Now that the website has been up a few weeks the interest in my little journey is growing. Kentucky’s Office of Adventure Tourism will be following with interest and the first major press activity should be hitting a newspaper in Middlesboro, Kentucky just after Christmas. I’m hoping many more followers will be signing up for the emails as a result. So I decided to review exactly how I got the opportunity to play Indiana Jones and search for the lost relic that is Boone Trace.
Several years ago I discovered the story of my 5X great grandpa, Joshua, and his involvement in the siege of Fort Boonesborough in 1778. I also discovered that the only way to get to the fort was up a road called Boone Trace. I thought it would be neat-o keen to walk that route and see some of the sights grandpa saw. I let the idea ruminate a few years and this past January asked my lovely wife, Kimberly, if she would mind if I went for a hike in Kentucky. Blessing granted!
I began searching the world wide web for information telling me where this road was but only discovered it ceased to be a travel-able route well back in the 1800’s. I decided to head down to Frankfort, Kentucky and visit the State’s historical society and find whatever help I could to walk the roads that were the closest.
Just before my fact finding trip came, I happened across a 2 year old newsletter online that told about the University of Kentucky working on a map of that now defunct road. I shot an email explaining my intentions and immediately got a response from the president of the Boone Society. Mr. Sam Compton was thrilled with my idea and emailed me the map I needed. I headed to Staples to get some quality printing of my newly acquired map. I discovered the map was actually 25 topographical maps in great detail with a red line showing the exact route of Boone Trace. Heavens to freaking murgatroyd! I could not only get close to where grandpa was, this was dead on!
Even though I had the maps, I still took the trip to Frankfort to see what I could find on the Penix Family in Kentucky. Turns out my Aunt Patty Ann did an excellent job at research because she had more information than the genealogy library in Kentucky.
While there, I talked on the phone with Mr. Compton who offered to hook me up with Neal O. Hammon, a premiere historian in the State of Kentucky and the man himself who researched and created the maps I now held so dear. A few calls later and I was on my way to Mr. Hammon’s home for lunch. He is an 88 year old walking encyclopedia of history and facts. It was truly a treat to sit for the brief time I had and study the maps with the map maker himself. Mr. Hammon also suggested I contact a doctor by the name of John Fox. He didn’t say how to contact him so I just filed it in the back of my mind.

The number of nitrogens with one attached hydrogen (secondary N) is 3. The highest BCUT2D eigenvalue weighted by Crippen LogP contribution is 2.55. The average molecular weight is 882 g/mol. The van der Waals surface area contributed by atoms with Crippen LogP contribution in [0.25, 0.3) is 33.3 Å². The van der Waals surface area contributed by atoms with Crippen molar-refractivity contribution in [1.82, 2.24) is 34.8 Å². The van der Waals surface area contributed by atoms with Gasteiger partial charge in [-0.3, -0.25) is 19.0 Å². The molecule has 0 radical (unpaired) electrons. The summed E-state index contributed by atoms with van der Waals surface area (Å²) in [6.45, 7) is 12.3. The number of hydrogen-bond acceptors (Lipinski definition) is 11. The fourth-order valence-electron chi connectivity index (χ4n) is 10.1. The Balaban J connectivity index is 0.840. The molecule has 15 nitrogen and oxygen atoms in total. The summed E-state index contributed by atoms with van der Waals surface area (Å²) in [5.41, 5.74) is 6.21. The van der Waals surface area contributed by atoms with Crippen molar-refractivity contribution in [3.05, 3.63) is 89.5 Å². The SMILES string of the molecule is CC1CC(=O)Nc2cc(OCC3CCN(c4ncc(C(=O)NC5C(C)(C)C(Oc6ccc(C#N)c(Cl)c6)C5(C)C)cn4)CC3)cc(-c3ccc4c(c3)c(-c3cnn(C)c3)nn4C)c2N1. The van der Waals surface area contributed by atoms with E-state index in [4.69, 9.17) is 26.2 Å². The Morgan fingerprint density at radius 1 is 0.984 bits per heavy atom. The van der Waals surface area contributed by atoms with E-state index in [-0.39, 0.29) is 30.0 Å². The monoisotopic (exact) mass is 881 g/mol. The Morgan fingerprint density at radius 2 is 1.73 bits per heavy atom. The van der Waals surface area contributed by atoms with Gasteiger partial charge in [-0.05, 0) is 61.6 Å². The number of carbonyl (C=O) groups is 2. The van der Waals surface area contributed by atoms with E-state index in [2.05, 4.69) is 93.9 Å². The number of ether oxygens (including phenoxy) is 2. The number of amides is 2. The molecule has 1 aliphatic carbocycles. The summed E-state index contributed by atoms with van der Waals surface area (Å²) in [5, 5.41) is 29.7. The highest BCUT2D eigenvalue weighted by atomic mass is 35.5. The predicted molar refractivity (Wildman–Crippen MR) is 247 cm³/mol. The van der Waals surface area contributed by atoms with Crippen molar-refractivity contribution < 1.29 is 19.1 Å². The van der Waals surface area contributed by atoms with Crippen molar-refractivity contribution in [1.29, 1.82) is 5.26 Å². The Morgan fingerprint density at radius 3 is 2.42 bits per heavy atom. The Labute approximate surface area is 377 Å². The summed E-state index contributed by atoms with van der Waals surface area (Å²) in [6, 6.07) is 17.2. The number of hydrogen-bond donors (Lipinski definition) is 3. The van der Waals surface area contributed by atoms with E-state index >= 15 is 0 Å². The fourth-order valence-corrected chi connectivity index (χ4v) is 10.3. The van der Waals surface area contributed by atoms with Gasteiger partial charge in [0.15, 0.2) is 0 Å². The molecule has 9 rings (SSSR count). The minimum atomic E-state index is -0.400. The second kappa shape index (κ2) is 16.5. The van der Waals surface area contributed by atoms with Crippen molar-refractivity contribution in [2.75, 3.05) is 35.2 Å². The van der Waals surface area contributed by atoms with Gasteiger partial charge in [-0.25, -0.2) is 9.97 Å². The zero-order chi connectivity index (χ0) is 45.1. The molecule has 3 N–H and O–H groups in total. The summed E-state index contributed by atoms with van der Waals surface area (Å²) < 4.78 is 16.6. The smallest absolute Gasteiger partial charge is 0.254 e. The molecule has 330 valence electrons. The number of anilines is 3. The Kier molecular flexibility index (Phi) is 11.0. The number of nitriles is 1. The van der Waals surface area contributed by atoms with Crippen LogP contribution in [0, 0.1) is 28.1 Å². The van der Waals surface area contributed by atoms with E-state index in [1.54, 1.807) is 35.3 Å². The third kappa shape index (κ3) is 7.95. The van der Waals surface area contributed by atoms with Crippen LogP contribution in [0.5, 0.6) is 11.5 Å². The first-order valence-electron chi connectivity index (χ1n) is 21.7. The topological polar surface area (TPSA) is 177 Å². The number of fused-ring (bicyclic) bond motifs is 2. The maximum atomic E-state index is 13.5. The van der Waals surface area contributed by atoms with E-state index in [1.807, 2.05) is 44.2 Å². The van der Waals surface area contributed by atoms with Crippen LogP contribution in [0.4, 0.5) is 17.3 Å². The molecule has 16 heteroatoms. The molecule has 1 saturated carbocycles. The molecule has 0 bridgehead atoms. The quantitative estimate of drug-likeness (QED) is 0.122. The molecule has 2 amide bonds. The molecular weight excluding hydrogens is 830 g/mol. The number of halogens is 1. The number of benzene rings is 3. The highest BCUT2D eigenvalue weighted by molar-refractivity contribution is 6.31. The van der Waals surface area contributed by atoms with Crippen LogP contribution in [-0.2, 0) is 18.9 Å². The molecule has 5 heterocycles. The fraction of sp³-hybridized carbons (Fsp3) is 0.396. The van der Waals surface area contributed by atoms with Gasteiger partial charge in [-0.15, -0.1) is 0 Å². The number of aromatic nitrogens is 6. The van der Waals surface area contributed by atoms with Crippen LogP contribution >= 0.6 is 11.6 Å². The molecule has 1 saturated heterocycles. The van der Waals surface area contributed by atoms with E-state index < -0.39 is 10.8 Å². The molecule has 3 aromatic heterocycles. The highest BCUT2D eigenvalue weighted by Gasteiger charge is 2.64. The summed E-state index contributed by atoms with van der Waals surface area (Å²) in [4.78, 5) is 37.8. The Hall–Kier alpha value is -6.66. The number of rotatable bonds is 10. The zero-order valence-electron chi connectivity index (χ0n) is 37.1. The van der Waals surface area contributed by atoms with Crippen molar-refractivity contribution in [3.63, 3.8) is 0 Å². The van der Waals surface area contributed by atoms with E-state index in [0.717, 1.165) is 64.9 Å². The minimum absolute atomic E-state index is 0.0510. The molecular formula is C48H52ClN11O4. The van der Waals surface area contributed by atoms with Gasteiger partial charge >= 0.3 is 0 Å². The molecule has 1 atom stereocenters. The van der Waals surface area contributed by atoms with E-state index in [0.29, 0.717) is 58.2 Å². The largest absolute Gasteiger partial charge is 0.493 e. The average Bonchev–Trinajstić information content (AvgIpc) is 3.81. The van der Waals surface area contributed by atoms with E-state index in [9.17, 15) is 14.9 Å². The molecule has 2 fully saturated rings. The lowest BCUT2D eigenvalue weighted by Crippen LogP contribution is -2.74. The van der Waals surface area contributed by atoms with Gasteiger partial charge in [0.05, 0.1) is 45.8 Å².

Over the next 3 months I “traveled” the route many times using Google Earth, making notes on hand drawn maps that correlated with the topo maps. I was confident I knew the route and continued to make lists of equipment I would need to backpack this 200 mile bit of American history.
I had some more communications with Sam and was invited to the June Biennial Boone Family Reunion in Pineville, Kentucky. I went and met many Boone descendants who were thrilled to hear I was going to walk this road which was the true opening of the west for colonial America.
Just prior to going to Pineville I came across a website called Boonetrace1775.com. It was an organization called Friends of Boone Trace headed by a Dr. John Fox. I contacted him at the urging of Neal Hammon and am so glad I did. He has been studying this road for 5 years and has more “on the ground” knowledge than anyone. He met with me in Kentucky and we shared maps and details. We drove some back roads and he showed me original portions that were only recently rediscovered. In October I went back to Kentucky and John and I continued the search for the route. One more trip in January will complete the field research before the expedition begins March 10th.
Back in February I didn’t realize so many others were interested in Boone Trace. However, after learning its history and how important it was to the forming of our country, how can we not be interested? It is estimated that 15% (47 mil.) of U.S. citizens are descendants of pioneers who traveled it, like the Penix family.
How far back can you go in your family? What route did your ancestors travel to put you where you are today? Follow me as I walk with Joshua.